There's speculation this morning that online advertising could be 10% more expensive, if Federal Treasurer Joe Hockey has his way.
Following a meeting with state and territory treasurers yesterday, Hockey said he had in-principle support to start charging GST on “intangible” services such as movie and music downloads.
it is thought that -- while Hockey will take a couple of months to draft any legislation which would bring about the potential GST change -- “intangibles” could extend to online advertising.
"The integrity measures were in relation to what is emerging as an OECD consensus, that GST should be charged at the source, so a company providing intangible services into Australia, such as media services or so on, wherever they are located they should charge GST on those services. So there are some obvious ones of more recent times engaged in that, and without naming companies, I think you can work them out," Hockey said last night.
The talk on tax comes at a time when profit-shifting by multinational tech companies hits the headlines writ large, due to a senate enquiry on the matter.
Communications Minister Malcolm Turnbull previously said charging the likes of Facebook and Google GST on advertising revenue could be the way to go in Australia.
“Changes to international tax treaties take time and are contentious. Another approach which has been canvassed is to impose the GST on advertising booked on these platforms by Australian residents,” Turnbull said.
“At the moment little or no GST is collected in respect of advertising by Australians on international online platforms like Google and Facebook. This can be done unilaterally and would recover very substantial amounts of revenue.”
Google faced a senate enquiry into corporate tax minimisation earlier this week, where it confirmed that its revenue from advertising was run through Singapore to take advantage of a lower corporate tax rate.
“The Netflix tax”
As revealed by AdNews last month, US subscription-video-on-demand player Netflix elected not to collect GST from customers, as it was not obligated to do so under current Australian law.
A representative from Netflix played it cool on whether Netflix now resented having a 10% impost foisted upon it, or whether it would change its subscription model because of potential tax changes.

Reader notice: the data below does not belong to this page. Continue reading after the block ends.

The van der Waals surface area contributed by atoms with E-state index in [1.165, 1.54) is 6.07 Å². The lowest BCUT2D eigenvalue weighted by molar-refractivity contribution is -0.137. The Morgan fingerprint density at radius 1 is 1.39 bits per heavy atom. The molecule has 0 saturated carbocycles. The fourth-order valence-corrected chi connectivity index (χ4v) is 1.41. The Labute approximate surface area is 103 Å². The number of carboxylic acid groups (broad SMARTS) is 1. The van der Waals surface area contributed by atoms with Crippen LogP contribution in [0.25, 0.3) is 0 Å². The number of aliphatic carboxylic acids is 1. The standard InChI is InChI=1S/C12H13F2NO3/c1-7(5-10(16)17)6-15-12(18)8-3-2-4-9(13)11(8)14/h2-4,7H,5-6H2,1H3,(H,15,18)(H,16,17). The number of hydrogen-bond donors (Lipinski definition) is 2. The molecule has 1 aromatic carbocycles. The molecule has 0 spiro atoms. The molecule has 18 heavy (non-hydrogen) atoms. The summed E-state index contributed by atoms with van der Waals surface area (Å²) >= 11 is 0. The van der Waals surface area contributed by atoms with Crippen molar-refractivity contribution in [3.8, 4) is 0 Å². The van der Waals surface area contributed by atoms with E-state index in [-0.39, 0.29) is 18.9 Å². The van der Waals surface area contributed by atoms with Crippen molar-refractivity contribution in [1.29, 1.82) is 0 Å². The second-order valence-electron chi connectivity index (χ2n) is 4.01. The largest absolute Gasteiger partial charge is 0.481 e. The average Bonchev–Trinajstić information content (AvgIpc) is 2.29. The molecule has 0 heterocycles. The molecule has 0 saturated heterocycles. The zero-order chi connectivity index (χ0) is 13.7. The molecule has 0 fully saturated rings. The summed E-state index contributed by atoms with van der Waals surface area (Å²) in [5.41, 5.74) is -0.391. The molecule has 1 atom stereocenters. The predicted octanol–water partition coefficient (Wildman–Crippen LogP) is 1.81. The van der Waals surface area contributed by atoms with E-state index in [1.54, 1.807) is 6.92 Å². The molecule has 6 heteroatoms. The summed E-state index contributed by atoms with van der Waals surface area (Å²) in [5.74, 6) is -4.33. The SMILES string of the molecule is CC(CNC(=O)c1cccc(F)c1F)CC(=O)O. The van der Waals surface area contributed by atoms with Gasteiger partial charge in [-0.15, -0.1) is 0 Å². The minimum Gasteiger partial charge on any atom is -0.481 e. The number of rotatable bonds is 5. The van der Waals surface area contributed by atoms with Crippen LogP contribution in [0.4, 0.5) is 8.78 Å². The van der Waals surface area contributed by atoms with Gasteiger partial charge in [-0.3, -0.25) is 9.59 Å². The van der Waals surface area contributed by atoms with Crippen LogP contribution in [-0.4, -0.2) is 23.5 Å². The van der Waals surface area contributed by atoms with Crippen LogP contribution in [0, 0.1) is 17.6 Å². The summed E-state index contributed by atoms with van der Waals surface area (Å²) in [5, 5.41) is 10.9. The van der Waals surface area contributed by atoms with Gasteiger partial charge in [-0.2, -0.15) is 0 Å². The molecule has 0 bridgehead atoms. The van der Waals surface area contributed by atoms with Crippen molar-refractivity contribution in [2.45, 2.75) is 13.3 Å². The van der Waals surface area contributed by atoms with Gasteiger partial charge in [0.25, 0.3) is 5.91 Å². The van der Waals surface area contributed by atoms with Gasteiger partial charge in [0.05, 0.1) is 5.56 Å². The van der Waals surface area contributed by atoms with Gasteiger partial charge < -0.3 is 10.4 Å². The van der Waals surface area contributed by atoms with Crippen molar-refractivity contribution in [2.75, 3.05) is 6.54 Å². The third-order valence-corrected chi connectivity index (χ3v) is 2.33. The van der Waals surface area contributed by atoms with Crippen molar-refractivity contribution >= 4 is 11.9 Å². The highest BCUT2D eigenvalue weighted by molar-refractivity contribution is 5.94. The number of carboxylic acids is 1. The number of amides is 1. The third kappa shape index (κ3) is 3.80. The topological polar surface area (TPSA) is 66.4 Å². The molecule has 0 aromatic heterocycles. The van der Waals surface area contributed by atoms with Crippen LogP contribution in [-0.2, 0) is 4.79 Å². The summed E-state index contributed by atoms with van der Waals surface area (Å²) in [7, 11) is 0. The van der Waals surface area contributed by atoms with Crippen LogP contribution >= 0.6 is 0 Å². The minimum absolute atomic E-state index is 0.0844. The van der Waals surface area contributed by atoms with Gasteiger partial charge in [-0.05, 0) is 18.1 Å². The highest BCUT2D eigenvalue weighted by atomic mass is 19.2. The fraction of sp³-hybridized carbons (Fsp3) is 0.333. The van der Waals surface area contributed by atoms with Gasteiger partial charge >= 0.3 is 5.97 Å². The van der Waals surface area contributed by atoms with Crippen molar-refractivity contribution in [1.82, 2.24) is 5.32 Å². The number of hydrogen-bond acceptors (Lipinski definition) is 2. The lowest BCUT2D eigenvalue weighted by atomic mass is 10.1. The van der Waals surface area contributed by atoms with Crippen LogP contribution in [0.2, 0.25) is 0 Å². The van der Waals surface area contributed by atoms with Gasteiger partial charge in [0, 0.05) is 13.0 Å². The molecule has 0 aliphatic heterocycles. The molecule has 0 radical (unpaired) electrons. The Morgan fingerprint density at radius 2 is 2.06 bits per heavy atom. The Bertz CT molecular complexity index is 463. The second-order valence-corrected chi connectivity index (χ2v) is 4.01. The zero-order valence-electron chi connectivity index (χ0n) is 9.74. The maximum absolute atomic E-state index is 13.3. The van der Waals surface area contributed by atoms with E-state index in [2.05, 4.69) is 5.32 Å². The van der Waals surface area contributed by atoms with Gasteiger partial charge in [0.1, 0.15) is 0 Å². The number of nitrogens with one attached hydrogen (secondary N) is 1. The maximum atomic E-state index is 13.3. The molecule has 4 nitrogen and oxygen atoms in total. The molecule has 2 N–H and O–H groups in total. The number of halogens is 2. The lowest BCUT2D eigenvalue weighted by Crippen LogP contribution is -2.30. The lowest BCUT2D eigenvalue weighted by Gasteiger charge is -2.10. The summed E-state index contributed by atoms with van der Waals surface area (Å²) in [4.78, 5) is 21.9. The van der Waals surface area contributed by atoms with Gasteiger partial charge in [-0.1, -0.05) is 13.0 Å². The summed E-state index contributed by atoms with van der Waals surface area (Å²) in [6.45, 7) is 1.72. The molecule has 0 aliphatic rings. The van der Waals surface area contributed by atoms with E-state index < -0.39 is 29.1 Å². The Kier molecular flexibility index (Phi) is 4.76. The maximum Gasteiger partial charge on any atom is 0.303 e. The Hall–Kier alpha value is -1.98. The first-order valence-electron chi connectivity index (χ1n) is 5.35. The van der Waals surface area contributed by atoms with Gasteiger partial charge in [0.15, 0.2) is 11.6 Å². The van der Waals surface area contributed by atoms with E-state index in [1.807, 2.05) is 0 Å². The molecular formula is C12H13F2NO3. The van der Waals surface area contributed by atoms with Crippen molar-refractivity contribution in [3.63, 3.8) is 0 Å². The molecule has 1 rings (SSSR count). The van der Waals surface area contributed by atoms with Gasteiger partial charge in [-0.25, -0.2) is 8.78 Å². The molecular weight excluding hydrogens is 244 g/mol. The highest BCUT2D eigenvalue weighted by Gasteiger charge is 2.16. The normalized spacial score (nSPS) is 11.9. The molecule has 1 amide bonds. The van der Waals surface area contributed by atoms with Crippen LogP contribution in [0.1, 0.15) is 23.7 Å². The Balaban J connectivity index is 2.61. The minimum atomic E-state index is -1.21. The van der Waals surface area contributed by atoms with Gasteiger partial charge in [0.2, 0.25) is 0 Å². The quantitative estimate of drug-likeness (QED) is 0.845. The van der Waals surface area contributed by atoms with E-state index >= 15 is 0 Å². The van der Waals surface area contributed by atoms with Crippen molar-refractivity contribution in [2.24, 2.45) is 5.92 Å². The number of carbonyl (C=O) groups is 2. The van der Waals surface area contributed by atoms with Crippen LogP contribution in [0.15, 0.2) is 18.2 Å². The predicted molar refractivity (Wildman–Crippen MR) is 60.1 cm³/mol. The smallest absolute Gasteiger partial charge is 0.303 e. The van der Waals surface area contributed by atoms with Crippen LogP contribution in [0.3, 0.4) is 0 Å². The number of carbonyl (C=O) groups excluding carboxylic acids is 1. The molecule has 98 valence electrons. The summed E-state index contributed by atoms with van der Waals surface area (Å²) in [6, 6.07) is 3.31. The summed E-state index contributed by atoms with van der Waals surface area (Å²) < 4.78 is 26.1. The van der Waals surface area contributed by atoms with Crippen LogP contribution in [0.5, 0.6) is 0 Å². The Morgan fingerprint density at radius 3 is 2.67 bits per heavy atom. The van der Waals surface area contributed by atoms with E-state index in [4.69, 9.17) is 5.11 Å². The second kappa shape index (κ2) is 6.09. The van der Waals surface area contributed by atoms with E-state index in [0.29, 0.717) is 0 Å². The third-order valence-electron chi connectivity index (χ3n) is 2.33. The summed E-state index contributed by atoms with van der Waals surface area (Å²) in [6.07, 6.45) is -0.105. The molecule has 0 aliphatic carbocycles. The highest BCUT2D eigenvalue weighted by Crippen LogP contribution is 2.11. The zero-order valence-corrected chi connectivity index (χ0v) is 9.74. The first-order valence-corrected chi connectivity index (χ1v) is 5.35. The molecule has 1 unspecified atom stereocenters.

“Netflix has been and will be compliant with all applicable laws and regulations, and pay taxes as required under local and national law,” they said.
They also remained coy on whether Hockey had raised the issue with the company, after Hockey said he had been in consultation with “a number of those companies”.
Netflix in particular has come under fire, mostly from rival services, for not charging GST, effectively allowing it to undercut its closest competition on its standard definition offering.
It is currently charging customers $8.99 for its basic option, undercutting Fairfax-Nine joint venture Stan by $1 per month.
It was also a point brought up by News Corp CEO Julian Clarke at the senate tax enquiry in Sydney on Wednesday.
While that may seem chump change, it has been said that SVOD is as much a marketing war as a content or pricing war. It is unclear whether Netflix would absorb the cost of an extra 10% impost or pass it onto customers.
The GST, however, could hit a number of media companies in the space, including the likes of Pandora, Spotify, and Apple.
Companies contacted this morning declined to comment.
GST change to hit advertising?
Google faced a senate enquiry into corporate tax minimisation this week, where it confirmed that its revenue from advertising was run through Singapore to take advantage of a lower corporate tax rate.
Media agencies contacted this morning declined to comment, but are thought to be weighing up their position before going public on whether being charged an extra 10% on ad placements would affect their media spends.
Hockey's office refused to rule out whether it would seek to charge GST on advertising as part of the current "intangibles" push, saying that it would not comment while legislation was still being drafted.
Facebook told AdNews this morning that it is reading a 250-page tax policy document issued by Treasury, and could not comment before it had worked out the full implications of any such move.
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